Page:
Summer brings faster growth and higher demand for water and fertilizer. When it comes to lawn care products, you can add too much of a good thing.
Watering Your Lawn
Water your lawn but not every day. If your spring season is dry, water up to 1.5 inches once or twice a week. Test your soil with an inexpensive moisture meter at 4 to 5 inches depth. Look for signs of stress like wilting and browning and check your local forecast for possible rains. If none are forecast, go ahead and water. However, in every case, your lawn will benefit from deep watering more than frequent watering.
That is still true if you have an irrigation system for your lawn. Water early in the morning, but no more than twice a week depending on the rainfall. Make sure your timer is set to provide at least 1 to 1.5 inches of water each time.
Although it takes nearly as much work to mow grass that’s 6 inches tall as it does to mow grass that’s only 4 inches tall, don’t be tempted to let it get that high for several reasons. First of all, when grass is permitted to grow too tall, it can block sunlight from its own roots. Keeping it trimmed to the proper height will allow plenty of sunshine to reach all the blades.
Mowing frequently also means won't remove more than a third of the blade height when you cut your grass. Allowing your grass to get too high and then cutting it too short causes damage. First of all, it’s likely to get pulled out of the turf. Secondly, it means you’re removing most of the plant where photosynthesis takes place. Both cause shock and makes your lawn more vulnerable to damage by pests and disease.
Leave Those Grass Clippings
Some claim that grass clippings cause thatch, but that’s not always true. Grass clippings are free fertilizer. The secret is to (once again) mow frequently. In this way, clippings won’t clump heavily and suffocate your grass. The second part of the secret is to use a mulching mower or a mulching blade on your existing mower. Generally less than $20 - $25, you’ll find “universal” mulching blades that fit a range of power mowers.
Time To Fertilize
If your lawn looks a little tired even after getting adequate water and a weekly dose of clippings, it may be time to feed again. By this time, your slow-release fertilizer may need a reapplication. Remember to follow the package instructions for best results. Some slow-release fertilizers need to be watered in immediately while others do not.
Lawn Care Tips For Fall
During the fall, the days grow shorter, and your lawn grows slower. However, lawn care remains important in the fall, because preparing it for the cold months ahead results in a quicker recovery when spring rolls around.
Keep Mowing As Long As Needed
Continue to mow as long as necessary. Your grass, and especially any weeds, may continue to grow during the fall. You’ll probably have to mow less often, but you should mow it for as long as it grows. With each subsequent fall mowing, lower your blades slightly. By lowering the blade over time, your grass will get more sunlight and warmth from the sun during colder months.
Fill In Bald Or Brown Patches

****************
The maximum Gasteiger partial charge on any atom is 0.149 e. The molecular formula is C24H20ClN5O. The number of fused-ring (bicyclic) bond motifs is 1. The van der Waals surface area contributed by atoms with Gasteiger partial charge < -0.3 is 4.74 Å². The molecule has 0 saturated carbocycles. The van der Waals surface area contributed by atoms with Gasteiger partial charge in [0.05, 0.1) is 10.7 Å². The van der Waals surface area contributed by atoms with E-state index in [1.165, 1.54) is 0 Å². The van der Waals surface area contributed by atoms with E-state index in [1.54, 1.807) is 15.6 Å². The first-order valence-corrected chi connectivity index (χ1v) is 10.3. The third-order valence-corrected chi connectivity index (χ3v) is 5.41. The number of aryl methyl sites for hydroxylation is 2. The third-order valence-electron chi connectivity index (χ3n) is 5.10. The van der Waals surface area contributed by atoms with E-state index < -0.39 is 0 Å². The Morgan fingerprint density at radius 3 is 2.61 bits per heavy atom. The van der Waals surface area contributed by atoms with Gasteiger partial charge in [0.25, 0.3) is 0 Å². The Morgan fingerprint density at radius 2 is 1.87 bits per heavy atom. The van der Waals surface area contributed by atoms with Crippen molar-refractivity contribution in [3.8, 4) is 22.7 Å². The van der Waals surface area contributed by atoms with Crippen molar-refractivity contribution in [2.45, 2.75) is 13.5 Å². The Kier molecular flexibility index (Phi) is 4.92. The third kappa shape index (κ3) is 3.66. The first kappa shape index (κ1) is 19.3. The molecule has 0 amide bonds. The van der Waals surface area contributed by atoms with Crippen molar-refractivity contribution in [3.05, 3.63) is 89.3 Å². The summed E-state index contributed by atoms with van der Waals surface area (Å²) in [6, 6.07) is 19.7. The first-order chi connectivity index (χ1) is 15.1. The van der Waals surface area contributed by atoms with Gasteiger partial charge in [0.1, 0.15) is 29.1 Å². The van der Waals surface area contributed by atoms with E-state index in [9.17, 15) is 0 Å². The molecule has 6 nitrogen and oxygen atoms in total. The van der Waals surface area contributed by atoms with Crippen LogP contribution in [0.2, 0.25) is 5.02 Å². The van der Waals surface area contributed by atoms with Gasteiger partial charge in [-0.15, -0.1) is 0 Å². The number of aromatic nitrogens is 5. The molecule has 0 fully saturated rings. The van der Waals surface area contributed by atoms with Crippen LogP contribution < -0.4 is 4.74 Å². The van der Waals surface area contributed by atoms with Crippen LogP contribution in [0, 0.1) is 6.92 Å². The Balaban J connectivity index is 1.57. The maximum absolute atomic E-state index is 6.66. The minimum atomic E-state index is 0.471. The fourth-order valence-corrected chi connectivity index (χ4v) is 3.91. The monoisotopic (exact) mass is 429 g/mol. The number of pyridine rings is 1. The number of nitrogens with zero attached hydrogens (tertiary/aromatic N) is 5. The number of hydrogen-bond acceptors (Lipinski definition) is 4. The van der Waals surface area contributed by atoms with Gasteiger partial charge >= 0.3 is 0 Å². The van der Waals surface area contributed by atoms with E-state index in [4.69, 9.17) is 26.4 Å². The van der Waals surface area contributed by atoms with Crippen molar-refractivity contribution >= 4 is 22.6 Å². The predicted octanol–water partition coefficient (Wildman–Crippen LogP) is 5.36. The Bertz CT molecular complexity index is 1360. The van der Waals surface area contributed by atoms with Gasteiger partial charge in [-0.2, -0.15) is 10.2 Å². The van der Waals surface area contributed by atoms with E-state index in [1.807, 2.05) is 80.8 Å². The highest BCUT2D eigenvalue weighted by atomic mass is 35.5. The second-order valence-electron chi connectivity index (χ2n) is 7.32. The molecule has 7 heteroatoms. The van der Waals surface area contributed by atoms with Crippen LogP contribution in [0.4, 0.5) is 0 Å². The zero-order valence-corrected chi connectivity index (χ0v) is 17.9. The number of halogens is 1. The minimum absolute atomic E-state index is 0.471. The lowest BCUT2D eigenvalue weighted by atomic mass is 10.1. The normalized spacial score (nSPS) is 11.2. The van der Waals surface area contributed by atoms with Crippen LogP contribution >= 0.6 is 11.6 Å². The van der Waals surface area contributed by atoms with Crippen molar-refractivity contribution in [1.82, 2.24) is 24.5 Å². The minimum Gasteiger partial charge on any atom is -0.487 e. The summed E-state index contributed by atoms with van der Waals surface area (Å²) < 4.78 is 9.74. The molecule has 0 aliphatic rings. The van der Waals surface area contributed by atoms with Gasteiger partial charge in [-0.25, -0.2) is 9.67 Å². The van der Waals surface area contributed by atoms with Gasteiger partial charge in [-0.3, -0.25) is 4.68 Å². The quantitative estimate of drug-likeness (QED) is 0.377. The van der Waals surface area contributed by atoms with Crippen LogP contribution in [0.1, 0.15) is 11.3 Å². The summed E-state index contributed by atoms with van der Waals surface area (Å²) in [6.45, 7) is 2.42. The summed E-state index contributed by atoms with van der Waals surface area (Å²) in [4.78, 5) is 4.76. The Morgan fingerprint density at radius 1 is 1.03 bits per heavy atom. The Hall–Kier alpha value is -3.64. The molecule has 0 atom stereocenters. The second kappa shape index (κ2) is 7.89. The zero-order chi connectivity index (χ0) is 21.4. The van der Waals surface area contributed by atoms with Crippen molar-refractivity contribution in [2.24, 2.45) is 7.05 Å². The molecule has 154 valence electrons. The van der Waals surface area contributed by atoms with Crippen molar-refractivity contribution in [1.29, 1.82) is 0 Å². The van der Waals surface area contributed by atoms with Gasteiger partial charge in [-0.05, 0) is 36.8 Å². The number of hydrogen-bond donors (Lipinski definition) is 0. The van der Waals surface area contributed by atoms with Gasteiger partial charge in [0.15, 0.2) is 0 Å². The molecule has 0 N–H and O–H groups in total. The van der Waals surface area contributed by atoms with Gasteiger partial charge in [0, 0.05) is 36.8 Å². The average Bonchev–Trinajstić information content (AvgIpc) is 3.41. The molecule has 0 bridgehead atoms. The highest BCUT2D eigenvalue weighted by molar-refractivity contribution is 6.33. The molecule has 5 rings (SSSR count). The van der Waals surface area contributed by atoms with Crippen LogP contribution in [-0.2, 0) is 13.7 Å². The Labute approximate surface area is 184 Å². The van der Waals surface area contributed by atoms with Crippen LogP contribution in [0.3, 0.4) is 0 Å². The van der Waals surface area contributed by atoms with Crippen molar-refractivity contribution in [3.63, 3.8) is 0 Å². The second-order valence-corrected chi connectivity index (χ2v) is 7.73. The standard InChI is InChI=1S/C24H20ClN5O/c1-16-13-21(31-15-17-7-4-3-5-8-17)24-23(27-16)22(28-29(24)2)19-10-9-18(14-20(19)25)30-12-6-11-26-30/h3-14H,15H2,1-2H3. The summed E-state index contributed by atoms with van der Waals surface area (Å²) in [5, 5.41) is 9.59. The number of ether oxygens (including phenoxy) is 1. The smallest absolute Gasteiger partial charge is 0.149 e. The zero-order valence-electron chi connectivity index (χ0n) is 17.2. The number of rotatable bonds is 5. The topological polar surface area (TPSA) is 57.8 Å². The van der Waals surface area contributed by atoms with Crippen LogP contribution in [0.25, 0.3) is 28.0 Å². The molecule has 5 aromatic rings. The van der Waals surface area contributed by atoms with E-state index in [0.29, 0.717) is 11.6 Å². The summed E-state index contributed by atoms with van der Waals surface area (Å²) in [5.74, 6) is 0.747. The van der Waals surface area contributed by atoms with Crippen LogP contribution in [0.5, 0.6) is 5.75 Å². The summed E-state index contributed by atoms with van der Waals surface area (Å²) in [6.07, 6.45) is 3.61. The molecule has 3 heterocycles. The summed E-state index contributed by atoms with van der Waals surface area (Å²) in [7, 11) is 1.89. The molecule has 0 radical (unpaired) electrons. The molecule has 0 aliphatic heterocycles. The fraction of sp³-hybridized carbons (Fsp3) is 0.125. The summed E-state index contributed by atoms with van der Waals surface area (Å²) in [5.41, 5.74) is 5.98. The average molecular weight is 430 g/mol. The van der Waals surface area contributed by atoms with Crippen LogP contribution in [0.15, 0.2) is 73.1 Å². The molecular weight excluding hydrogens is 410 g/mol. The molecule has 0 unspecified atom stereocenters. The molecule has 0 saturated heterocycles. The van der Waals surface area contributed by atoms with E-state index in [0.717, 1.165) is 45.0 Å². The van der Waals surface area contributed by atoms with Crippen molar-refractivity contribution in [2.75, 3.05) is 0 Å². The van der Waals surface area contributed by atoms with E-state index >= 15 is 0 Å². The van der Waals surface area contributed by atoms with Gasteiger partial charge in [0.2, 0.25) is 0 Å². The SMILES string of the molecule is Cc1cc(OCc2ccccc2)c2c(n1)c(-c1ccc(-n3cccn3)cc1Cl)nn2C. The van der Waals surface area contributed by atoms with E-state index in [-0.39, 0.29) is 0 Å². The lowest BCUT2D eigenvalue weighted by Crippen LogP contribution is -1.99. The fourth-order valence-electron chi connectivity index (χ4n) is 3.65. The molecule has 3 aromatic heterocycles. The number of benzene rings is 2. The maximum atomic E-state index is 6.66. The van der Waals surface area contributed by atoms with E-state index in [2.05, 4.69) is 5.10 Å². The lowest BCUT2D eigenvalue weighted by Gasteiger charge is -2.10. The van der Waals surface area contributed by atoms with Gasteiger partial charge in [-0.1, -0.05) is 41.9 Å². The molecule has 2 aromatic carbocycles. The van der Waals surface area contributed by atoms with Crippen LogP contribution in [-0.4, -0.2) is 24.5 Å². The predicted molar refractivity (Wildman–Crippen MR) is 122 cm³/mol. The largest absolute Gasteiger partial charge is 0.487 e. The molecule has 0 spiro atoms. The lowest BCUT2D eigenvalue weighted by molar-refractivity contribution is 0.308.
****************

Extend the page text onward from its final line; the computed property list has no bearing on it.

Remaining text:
Fall is a good time to fill in those bald or brown patches in your lawn. You can purchase a patch kit that includes seeds, fertilizer, and some mulch. Apply early in the fall to give the grass time to establish itself before the first freeze.
Keep Your Lawn Cleaned Up
Remove fallen leaves with a rake as soon as possible. Or better yet, mow over them several times with a mulching mower to add nutrients to the soil. Piles of damp autumn leaves block sunshine from reaching your grass. They can also increase the chance of fungal diseases. It doesn’t take more than a few days for grass to die from suffocation.
Apply Weed Killer
Apply a broadleaf weed killer to your lawn to prevent spring dandelions or other noxious weeds from popping up in the spring.
Aerate And Apply Lawn Food
Aerate your lawn before adding any fertilizers in preparation of winter. The fall is a good time to get a pH test and add amendments as well. Use a lawn food that is high in potassium to encourage root growth so your grass will be ready for the winter ahead.
Lawn Care Tips For Winter
Your to-do list will vary widely in winter depending on where you live. If winter falls hard and fast, your list will be short. Warmer regions may only freeze up a few times over the winter, meaning you'll need to continue lawn care.
Winter Lawn Care Tips For Northern Lawns
Cool-climate lawn care during winter remains minimal. The most critical thing to properly prepare your grass for winter is following our fall lawn care tips in a timely fashion. By early winter, make sure your grass is free of debris like leaves and downed branches. Your grass will need all the sunlight it can get during the winter, so ensure nothing blocks it.
Winter Lawn Care Tips For Southern Lawns
Southern and warm climate lawns often continue growing into December and January. St. Augustine grasses may go dormant, but if you have any weeds at all, they'll continue to grow. That results in an unsightly lawn.
Some homeowners with warm-season grasses choose to overseed with a short-living annual grass during the winter to retain a green lawn in the winter. However, St. Augustine is too dense to allow the seeds to penetrate, and cutting it shorter will damage it permanently. Also, watering the seeds will mean watering the St. Augustine, which makes it prone to fungal diseases when dormant. Although the winter browning can seem a bit sad, the chances of permanently damaging your lawn for two or three extra months of green isn’t worth the risk.
Watering dormant grass is a waste of water and money, so make sure you reset your irrigation system for slow winter growth. Reduce usage by 50 percent as long as temperatures remain low or if you have dormant St. Augustine grass. Turn them off altogether if your climate is rainy.
How To Use These Lawn Care Tips
Remember to get to know your lawn before treating it with chemicals. As you can now see, you could end up doing more harm than good. And while you may be in a rush for that perfect green lawn, remember that it can take time for a lawn to become established. One that has suffered from weeds and bald patches may need more than one season to grow in. Nature moves at its own pace.